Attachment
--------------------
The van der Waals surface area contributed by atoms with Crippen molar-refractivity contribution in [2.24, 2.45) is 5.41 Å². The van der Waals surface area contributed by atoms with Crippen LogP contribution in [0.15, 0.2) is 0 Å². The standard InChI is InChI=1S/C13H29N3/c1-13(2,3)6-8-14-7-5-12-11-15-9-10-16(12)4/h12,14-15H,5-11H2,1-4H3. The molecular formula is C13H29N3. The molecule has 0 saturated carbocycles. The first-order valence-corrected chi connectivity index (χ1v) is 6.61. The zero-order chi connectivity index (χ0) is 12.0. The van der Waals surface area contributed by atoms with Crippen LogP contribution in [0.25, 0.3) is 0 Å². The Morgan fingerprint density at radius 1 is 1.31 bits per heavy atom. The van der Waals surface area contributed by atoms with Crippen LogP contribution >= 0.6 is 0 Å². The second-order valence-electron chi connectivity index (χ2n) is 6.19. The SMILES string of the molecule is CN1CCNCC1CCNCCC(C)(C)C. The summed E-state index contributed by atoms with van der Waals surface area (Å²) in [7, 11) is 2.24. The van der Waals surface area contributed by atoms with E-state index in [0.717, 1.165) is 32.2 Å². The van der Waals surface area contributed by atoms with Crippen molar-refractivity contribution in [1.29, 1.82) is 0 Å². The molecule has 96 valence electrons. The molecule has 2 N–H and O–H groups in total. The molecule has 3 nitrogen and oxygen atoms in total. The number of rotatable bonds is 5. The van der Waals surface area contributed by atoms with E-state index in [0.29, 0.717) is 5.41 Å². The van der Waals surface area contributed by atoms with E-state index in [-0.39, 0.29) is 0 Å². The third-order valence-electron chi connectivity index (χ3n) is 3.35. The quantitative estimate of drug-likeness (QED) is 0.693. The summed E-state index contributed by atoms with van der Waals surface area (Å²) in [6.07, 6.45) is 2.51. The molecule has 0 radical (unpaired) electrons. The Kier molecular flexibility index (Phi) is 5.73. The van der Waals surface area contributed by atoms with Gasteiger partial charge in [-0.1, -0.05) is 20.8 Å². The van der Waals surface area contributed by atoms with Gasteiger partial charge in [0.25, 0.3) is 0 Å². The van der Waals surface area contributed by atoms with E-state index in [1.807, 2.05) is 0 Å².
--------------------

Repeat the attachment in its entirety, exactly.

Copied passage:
The van der Waals surface area contributed by atoms with Crippen molar-refractivity contribution in [2.24, 2.45) is 5.41 Å². The van der Waals surface area contributed by atoms with Crippen LogP contribution in [0.15, 0.2) is 0 Å². The standard InChI is InChI=1S/C13H29N3/c1-13(2,3)6-8-14-7-5-12-11-15-9-10-16(12)4/h12,14-15H,5-11H2,1-4H3. The molecular formula is C13H29N3. The molecule has 0 saturated carbocycles. The first-order valence-corrected chi connectivity index (χ1v) is 6.61. The zero-order chi connectivity index (χ0) is 12.0. The van der Waals surface area contributed by atoms with Crippen LogP contribution in [0.25, 0.3) is 0 Å². The Morgan fingerprint density at radius 1 is 1.31 bits per heavy atom. The van der Waals surface area contributed by atoms with Crippen LogP contribution >= 0.6 is 0 Å². The second-order valence-electron chi connectivity index (χ2n) is 6.19. The SMILES string of the molecule is CN1CCNCC1CCNCCC(C)(C)C. The summed E-state index contributed by atoms with van der Waals surface area (Å²) in [7, 11) is 2.24. The van der Waals surface area contributed by atoms with E-state index in [0.717, 1.165) is 32.2 Å². The van der Waals surface area contributed by atoms with Crippen molar-refractivity contribution in [1.29, 1.82) is 0 Å². The molecule has 96 valence electrons. The molecule has 2 N–H and O–H groups in total. The molecule has 3 nitrogen and oxygen atoms in total. The number of rotatable bonds is 5. The van der Waals surface area contributed by atoms with E-state index in [0.29, 0.717) is 5.41 Å². The van der Waals surface area contributed by atoms with E-state index in [-0.39, 0.29) is 0 Å². The third-order valence-electron chi connectivity index (χ3n) is 3.35. The quantitative estimate of drug-likeness (QED) is 0.693. The summed E-state index contributed by atoms with van der Waals surface area (Å²) in [6.07, 6.45) is 2.51. The molecule has 0 radical (unpaired) electrons. The Kier molecular flexibility index (Phi) is 5.73. The van der Waals surface area contributed by atoms with Gasteiger partial charge in [-0.1, -0.05) is 20.8 Å². The van der Waals surface area contributed by atoms with Gasteiger partial charge in [0.25, 0.3) is 0 Å². The van der Waals surface area contributed by atoms with E-state index in [1.807, 2.05) is 0 Å².